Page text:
An elementary congruence question in number theory

If ${q^k}\sigma(q^k) \equiv a \pmod b$ and $\displaystyle\frac{\sigma(q^k)}{n} \neq \displaystyle\frac{\sigma(n)}{q^k}$, does it follow that $n\sigma(n) \not\equiv a \pmod b$?

Here, $q$ is prime and $n$ is composite.

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We can generate counterexamples at will. Take for example $n=4$. Then $n\sigma(n)=28$.
Take $q=11$, $k=1$. Then $q^k\sigma(q^k)=132$. We find $a$ and $b$ such that $28\equiv a \pmod{b}$ and $132\equiv a\pmod{b}$. Choose $a=2$. Then $28\equiv 2\pmod{13}$ and $132\equiv 2\pmod{13}$. It is too easy to arrange for two numbers to be each congruent to $a$ modulo $b$ if we are allowed to choose $a$ and $b$. A simpler class of counterexamples would use $b=1$.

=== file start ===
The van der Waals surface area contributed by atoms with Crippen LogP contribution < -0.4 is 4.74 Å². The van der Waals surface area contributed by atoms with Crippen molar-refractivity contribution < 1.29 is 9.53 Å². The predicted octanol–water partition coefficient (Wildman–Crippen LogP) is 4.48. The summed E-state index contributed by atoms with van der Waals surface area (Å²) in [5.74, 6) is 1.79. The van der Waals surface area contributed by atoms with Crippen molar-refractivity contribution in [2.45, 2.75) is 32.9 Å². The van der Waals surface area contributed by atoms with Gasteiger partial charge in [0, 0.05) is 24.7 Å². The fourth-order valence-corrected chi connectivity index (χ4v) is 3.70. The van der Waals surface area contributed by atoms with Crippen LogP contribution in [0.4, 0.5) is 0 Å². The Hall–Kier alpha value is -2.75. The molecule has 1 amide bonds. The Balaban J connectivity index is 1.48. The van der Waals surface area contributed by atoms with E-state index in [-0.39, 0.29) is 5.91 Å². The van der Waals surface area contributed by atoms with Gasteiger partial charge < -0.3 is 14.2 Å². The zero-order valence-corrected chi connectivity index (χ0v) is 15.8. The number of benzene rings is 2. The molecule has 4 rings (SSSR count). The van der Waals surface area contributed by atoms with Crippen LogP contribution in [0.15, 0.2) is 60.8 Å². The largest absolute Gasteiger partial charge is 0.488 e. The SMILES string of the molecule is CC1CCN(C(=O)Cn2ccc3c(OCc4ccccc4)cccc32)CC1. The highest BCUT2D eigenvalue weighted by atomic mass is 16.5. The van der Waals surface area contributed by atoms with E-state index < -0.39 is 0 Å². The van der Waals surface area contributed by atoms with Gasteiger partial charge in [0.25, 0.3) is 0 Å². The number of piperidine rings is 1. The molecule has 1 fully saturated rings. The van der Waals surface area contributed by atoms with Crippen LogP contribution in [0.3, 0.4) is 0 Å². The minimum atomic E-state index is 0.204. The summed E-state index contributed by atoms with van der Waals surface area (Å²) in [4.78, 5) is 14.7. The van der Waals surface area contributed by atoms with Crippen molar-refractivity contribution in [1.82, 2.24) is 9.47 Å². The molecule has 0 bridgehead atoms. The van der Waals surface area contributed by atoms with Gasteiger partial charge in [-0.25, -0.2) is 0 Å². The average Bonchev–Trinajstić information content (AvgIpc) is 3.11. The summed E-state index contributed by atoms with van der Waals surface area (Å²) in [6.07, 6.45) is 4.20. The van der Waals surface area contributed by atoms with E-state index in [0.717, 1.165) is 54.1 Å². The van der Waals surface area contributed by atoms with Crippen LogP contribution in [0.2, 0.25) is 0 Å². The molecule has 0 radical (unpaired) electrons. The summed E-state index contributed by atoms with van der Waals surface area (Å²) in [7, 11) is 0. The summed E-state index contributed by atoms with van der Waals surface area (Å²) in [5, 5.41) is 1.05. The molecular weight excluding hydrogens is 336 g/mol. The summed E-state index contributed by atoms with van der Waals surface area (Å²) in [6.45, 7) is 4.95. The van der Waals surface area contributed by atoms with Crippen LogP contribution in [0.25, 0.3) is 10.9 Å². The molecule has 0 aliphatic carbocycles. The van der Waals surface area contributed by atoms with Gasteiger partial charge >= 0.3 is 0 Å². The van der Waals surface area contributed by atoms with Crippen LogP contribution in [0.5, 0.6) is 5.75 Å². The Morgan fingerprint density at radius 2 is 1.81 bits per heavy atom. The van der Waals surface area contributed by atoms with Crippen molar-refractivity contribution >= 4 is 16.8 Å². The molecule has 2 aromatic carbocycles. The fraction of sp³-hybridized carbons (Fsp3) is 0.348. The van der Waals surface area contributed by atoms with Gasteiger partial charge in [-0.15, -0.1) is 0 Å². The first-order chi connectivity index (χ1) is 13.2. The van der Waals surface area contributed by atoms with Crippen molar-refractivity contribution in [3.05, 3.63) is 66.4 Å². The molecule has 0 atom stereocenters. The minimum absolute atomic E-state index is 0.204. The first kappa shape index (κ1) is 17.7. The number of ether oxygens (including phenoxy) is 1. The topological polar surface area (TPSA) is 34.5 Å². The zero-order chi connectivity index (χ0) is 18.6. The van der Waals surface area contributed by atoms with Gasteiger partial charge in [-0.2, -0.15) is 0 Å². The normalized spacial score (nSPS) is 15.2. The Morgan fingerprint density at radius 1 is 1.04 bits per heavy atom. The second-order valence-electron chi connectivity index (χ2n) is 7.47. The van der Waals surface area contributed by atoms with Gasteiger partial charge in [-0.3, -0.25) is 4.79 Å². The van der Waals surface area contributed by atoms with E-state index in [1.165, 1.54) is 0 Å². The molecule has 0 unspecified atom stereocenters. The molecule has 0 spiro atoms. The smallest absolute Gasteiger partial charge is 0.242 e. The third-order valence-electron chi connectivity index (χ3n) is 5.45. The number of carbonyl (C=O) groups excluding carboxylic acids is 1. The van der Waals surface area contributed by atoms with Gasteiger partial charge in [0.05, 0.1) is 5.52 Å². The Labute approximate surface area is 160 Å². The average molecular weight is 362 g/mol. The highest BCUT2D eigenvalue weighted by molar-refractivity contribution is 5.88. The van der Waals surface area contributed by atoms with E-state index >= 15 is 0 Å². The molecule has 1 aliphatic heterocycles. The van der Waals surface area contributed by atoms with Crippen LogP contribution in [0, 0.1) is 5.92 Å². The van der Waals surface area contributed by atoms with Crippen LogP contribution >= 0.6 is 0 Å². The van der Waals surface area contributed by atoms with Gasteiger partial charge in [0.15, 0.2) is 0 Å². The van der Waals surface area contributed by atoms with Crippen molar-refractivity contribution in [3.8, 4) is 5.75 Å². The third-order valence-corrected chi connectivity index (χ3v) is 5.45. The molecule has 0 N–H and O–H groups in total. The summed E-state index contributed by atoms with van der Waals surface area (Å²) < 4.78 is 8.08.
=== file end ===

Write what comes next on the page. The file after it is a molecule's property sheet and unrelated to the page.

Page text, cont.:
Added: For an example with $a=2$, $b=4$ as asked for in a comment, let $q=17$, $k=1$, and $n=15$. Then $q^k\sigma(q^k)\equiv 2\pmod{4}$ but $n\sigma(n)\not\equiv 2\pmod{4}$.
@ArnieB.Dris: Sure, $n=15$, then $\sigma(n)=24$ so $n\sigma(n)\equiv 0\pmod{4}$. Now arrange in any way for $q^k\sigma(q^k)$ to be congruent to $2$ modulo $4$. Like $q=17$, $k=1$. There is too much freedom in the problem. –  André Nicolas Jun 22 '12 at 14:33
Yes, I had a typo in the comment, $n\sigma(n)\not\equiv a \pmod{b}$, where $a=2$ and $b=4$, as requested. The middle condition about the ratio imposes no congruential restriction, might as well not be there. –  André Nicolas Jun 22 '12 at 14:38
@ArnieB.Dris: I have problems that I return to from quite a number of years before that. Someday $\dots$! –  André Nicolas Jun 22 '12 at 14:56
@ArnieB.Dris: Comments are not the right medium, not enough space to ask a precise question. As you know, for $n$ odd composite $\sigma(n)\equiv 2\pmod{4}$ is very restrictive. We need $n=p^t$, $p\equiv 1\pmod{4}$, $t\equiv 1\pmod{4}$. So let $n=5^5$, or $17^9$, or $\dots$. –  André Nicolas Jun 22 '12 at 15:07